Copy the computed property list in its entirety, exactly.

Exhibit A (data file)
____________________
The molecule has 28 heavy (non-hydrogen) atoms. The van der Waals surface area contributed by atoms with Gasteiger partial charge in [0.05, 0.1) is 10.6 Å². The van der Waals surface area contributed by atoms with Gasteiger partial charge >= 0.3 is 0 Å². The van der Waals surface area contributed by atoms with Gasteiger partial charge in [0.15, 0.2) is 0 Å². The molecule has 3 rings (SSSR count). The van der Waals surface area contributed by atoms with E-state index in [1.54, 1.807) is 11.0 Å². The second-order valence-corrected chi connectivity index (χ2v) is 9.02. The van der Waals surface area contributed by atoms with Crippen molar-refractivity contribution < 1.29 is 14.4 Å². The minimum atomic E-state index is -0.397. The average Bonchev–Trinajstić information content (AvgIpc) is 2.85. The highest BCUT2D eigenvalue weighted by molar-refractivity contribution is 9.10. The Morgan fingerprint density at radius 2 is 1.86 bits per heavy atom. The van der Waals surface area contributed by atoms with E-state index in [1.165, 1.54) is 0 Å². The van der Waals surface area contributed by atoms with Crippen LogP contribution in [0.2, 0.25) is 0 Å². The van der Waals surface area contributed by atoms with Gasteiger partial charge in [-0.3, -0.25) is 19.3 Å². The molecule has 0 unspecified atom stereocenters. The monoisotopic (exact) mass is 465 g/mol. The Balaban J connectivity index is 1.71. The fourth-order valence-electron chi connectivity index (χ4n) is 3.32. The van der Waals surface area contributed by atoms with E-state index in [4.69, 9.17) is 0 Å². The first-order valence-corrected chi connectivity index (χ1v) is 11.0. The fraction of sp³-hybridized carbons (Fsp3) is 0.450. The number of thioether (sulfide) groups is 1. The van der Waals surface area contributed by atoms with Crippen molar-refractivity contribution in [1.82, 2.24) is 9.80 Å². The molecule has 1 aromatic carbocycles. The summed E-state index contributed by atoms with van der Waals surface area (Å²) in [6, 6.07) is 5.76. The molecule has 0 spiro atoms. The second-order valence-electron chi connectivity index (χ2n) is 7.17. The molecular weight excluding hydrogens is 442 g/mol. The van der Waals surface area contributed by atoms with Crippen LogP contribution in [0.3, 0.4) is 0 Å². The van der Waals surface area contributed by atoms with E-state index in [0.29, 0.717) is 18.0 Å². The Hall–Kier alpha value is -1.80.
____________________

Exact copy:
The molecule has 28 heavy (non-hydrogen) atoms. The van der Waals surface area contributed by atoms with Gasteiger partial charge in [0.05, 0.1) is 10.6 Å². The van der Waals surface area contributed by atoms with Gasteiger partial charge >= 0.3 is 0 Å². The van der Waals surface area contributed by atoms with Gasteiger partial charge in [0.15, 0.2) is 0 Å². The molecule has 3 rings (SSSR count). The van der Waals surface area contributed by atoms with E-state index in [1.54, 1.807) is 11.0 Å². The second-order valence-corrected chi connectivity index (χ2v) is 9.02. The van der Waals surface area contributed by atoms with Crippen molar-refractivity contribution < 1.29 is 14.4 Å². The minimum atomic E-state index is -0.397. The average Bonchev–Trinajstić information content (AvgIpc) is 2.85. The highest BCUT2D eigenvalue weighted by molar-refractivity contribution is 9.10. The Morgan fingerprint density at radius 2 is 1.86 bits per heavy atom. The van der Waals surface area contributed by atoms with E-state index in [1.165, 1.54) is 0 Å². The van der Waals surface area contributed by atoms with Crippen LogP contribution in [0.2, 0.25) is 0 Å². The van der Waals surface area contributed by atoms with Gasteiger partial charge in [-0.3, -0.25) is 19.3 Å². The molecule has 0 unspecified atom stereocenters. The monoisotopic (exact) mass is 465 g/mol. The Balaban J connectivity index is 1.71. The fourth-order valence-electron chi connectivity index (χ4n) is 3.32. The van der Waals surface area contributed by atoms with E-state index in [4.69, 9.17) is 0 Å². The first-order valence-corrected chi connectivity index (χ1v) is 11.0. The fraction of sp³-hybridized carbons (Fsp3) is 0.450. The number of thioether (sulfide) groups is 1. The van der Waals surface area contributed by atoms with Crippen molar-refractivity contribution in [1.82, 2.24) is 9.80 Å². The molecule has 1 aromatic carbocycles. The summed E-state index contributed by atoms with van der Waals surface area (Å²) in [6, 6.07) is 5.76. The molecule has 0 spiro atoms. The second-order valence-electron chi connectivity index (χ2n) is 7.17. The molecular weight excluding hydrogens is 442 g/mol. The van der Waals surface area contributed by atoms with Crippen LogP contribution in [0.3, 0.4) is 0 Å². The van der Waals surface area contributed by atoms with E-state index in [0.29, 0.717) is 18.0 Å². The Hall–Kier alpha value is -1.80.